Uncategorized | September 16, 2015
“What’s That You Said? Tales of an Audio Beginner”
By Lise Saffran
I’ve been involved with The Missouri Review for a long time: as a fan of the magazine, a reader of manuscripts, a Board Member and, as of today, a blogger. I’ve been writing a lot longer than that—first fiction, then creative nonfiction, academic papers, and Op Eds and now, in an exciting recent development, radio scripts. Thanks to the Missouri Audio Project, I was one of nine faculty and students who got to spend a week in the company of Transom Radio guru Rob Rosenthal, learning just how close to sit when doing an interview (very close), how to locate a few minutes of quotes in over an hour of tape (organization is key) and how to write for the spaces in between.
The week was grueling and rewarding in equal measure. I stayed up late staring at sound files until I could read a laugh or a stutter in a spike or dip. When I slept those same sound files seemed to be imprinted on the backs of my eyelids. Using my cursor like a scalpel, I cut breaths from a phrase, and then stored those breaths in virtual bins to use later. My primary focus in the piece was my youngest child, whom I’m crazy in love with already, but I wasn’t surprised at all by the fact that Rob said that it was common for an interviewer to fall a little in love with their subjects.
Throughout the editing process, you hold the voices of your interview subjects in your hands and in your mind in a process that feels curiously intimate. Is the sigh you’ve recorded important to the story but too subtle to hear well? You can use the volume controls to coax the sigh, and just the sigh, a little more into the foreground. Nonfiction writers understand (or they should) the obligation to depict events, quotes and impressions as truthfully as they can be remembered or re-constructed, but I found that having access to the actual voices of my interviewees presented new challenges in that regard. The guidelines for ethical video and audio editing offered by the Radio Television Digital News Association warn against “manipulating images or sounds in any way that is misleading.”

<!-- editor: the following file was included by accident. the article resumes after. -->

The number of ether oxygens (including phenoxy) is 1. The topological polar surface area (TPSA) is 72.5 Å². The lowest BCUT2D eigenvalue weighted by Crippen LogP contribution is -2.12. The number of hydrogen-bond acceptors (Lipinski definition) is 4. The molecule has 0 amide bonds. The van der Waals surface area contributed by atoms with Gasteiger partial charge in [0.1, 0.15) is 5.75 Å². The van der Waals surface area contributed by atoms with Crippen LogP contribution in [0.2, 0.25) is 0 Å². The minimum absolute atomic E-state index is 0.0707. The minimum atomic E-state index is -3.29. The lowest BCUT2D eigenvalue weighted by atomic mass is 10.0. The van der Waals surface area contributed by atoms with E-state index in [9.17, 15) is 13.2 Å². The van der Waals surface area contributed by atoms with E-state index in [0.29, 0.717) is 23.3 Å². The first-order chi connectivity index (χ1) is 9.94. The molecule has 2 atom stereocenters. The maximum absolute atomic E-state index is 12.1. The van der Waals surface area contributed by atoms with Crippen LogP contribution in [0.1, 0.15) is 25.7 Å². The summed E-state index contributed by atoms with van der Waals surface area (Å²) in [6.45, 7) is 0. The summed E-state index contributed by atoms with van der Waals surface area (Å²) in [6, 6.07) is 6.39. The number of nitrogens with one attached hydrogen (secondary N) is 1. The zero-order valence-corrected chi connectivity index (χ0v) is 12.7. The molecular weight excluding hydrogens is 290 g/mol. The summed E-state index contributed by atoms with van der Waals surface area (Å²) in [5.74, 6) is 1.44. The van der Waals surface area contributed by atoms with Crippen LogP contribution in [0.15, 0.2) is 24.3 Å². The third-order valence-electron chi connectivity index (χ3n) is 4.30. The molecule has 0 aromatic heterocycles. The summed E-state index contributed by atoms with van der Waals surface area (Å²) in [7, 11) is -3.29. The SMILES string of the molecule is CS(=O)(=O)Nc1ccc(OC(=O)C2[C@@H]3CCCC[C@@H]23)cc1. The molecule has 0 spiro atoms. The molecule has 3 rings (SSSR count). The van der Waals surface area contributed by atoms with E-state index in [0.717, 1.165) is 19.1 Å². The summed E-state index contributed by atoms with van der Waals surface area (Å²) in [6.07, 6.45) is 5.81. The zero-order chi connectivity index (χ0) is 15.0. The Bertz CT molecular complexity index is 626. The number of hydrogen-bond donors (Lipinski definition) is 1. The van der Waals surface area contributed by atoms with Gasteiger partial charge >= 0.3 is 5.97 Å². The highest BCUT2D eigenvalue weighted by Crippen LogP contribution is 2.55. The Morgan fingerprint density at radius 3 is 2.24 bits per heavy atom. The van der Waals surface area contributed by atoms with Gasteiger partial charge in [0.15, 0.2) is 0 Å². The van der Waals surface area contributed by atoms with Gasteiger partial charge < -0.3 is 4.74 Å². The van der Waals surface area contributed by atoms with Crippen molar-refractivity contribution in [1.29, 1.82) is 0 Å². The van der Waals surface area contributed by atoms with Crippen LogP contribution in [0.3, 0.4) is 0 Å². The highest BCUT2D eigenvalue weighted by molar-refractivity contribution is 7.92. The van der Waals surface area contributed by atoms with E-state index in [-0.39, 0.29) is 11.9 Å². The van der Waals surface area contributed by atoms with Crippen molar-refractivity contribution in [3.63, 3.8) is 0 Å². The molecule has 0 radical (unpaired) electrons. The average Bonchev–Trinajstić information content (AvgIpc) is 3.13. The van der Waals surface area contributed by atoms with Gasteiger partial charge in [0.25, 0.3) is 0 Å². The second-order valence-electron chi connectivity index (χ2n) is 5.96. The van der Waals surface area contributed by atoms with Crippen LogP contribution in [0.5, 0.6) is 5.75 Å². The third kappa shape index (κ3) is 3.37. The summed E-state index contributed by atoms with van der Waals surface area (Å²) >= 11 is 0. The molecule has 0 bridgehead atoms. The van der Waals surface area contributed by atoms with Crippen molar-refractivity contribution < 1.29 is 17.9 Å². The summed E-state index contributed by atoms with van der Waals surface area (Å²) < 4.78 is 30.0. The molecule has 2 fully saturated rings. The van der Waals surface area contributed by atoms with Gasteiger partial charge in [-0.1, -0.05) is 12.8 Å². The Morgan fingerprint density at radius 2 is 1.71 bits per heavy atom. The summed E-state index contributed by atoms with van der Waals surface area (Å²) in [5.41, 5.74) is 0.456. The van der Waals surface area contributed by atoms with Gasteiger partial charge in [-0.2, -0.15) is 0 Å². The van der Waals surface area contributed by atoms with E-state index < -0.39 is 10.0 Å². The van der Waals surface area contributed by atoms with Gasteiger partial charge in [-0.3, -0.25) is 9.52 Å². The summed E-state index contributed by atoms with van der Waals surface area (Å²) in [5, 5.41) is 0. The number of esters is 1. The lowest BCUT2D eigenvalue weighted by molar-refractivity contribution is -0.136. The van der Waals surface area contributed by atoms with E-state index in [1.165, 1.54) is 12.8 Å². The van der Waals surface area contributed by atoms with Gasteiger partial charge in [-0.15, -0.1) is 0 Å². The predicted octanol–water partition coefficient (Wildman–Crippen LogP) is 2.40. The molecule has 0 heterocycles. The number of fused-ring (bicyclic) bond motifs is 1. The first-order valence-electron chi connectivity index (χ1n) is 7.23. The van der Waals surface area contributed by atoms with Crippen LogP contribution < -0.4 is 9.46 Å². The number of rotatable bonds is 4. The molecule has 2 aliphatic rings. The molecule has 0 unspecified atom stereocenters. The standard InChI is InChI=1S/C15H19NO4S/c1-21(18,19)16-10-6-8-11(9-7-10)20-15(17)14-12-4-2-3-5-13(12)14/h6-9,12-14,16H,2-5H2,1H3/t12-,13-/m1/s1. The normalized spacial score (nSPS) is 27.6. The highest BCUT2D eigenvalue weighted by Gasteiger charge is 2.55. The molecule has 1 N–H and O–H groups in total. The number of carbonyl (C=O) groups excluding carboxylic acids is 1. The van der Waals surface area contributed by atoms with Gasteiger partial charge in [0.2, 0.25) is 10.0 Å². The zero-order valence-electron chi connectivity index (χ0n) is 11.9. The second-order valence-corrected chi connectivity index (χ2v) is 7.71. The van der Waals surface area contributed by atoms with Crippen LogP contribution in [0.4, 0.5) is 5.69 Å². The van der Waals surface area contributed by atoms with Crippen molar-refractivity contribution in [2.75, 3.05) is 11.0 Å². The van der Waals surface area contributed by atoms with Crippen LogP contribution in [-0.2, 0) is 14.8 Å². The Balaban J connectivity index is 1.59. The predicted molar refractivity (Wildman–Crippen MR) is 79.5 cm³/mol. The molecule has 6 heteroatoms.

And well they should. Lying on radio seems like it would be so easy. You have the subject’s actual voice saying the words you are using. Most people might not even wonder what was not said—or not included. Important omissions could be papered over so cleanly—you wouldn’t even hear the gaps. As a result, I handled the voice clips of my subjects with a particular care and respect. Even as I moved and massaged them, I was aware of the context in which they occurred; I listened not just for words, but for intent. My piece was about a rite of passage for my son and in that context, especially, it seemed appropriate that I struggled to allow his words, and thoughts, to occupy their own space. To breathe.
To listen to all nine stories of the Missouri Audio Project (including mine), click here: http://kbia.org/post/9-local-students-learn-radio-storytelling-transom-workshop
For more about me, click here: http://lisesaffran.com/
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